Floridians won another important victory in a series of cases that have arisen since voters overwhelmingly passed Article X, Section 25 of the Florida Constitution, commonly known as Amendment 7. The court held last week in Edwards v. Thomas that Amendment 7 is intended to eliminate all discovery restrictions on any records relating to any adverse medical incident. This case lays to rest many of the arguments about the discoverability of reports of adverse medical incidents.  It also makes clear that the people have a constitutional right to see the records generated in response to these adverse medical incidents.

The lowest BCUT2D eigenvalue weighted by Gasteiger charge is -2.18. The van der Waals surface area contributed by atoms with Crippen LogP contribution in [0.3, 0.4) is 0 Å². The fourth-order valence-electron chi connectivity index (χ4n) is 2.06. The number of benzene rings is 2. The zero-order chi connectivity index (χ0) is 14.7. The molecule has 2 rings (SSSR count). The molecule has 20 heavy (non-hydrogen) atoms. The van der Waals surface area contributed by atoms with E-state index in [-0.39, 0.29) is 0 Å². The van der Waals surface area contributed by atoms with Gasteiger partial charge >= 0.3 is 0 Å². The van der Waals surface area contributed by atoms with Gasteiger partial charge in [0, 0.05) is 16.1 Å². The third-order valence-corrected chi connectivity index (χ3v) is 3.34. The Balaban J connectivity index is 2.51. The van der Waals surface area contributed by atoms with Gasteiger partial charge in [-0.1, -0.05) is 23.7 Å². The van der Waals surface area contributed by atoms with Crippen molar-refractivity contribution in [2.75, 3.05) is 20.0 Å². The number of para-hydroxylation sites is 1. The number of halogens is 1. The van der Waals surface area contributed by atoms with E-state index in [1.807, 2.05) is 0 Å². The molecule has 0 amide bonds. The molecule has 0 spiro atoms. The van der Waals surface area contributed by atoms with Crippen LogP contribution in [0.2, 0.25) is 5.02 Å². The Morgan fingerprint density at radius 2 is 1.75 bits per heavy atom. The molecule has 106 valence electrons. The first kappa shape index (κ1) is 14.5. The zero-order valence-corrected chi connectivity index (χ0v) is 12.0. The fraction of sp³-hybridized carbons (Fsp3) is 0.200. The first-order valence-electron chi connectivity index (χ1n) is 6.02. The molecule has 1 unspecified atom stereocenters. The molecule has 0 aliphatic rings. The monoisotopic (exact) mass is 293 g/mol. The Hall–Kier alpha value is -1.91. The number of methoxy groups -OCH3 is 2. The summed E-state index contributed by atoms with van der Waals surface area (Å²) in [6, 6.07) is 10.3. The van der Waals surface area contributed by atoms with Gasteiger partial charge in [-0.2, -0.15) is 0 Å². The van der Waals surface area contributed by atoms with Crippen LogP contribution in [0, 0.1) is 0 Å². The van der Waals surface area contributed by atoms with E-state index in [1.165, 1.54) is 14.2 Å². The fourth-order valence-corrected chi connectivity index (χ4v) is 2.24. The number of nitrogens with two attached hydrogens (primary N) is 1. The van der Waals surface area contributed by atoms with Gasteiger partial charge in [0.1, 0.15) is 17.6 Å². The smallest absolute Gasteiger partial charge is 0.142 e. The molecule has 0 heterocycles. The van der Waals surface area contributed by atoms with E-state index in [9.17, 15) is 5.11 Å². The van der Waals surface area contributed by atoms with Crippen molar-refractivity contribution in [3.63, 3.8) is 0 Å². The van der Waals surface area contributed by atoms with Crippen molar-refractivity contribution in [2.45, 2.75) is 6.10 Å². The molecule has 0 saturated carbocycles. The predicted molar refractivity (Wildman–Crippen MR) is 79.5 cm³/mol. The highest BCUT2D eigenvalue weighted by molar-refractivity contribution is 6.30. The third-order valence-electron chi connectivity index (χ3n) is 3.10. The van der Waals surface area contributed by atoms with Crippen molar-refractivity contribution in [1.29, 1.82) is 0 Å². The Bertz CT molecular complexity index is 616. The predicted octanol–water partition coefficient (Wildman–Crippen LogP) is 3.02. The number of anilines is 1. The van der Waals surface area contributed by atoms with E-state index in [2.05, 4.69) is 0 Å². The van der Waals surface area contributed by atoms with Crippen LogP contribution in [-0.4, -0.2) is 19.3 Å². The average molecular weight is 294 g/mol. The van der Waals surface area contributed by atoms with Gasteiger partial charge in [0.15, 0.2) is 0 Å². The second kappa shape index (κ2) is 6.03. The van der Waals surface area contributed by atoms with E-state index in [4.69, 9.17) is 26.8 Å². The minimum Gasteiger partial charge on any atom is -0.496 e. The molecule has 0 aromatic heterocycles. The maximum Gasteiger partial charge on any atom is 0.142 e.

For decades, hospitals and doctors used Florida law to prevent patients from seeing the results of internal investigations into adverse medical incidents, i.e., medical negligence, intentional misconduct or any other act, neglect or default of a health care facility or provider that caused or could have caused an injury to or the death of a patient. Commonly known as the peer-review privilege, this legal barrier to the disclosure of the reports kept Florida’s citizens from being able to fully evaluate their health care providers before selecting them and also prohibited patients, once they became plaintiffs in medical malpractice cases, from finding out what went wrong in their own cases.

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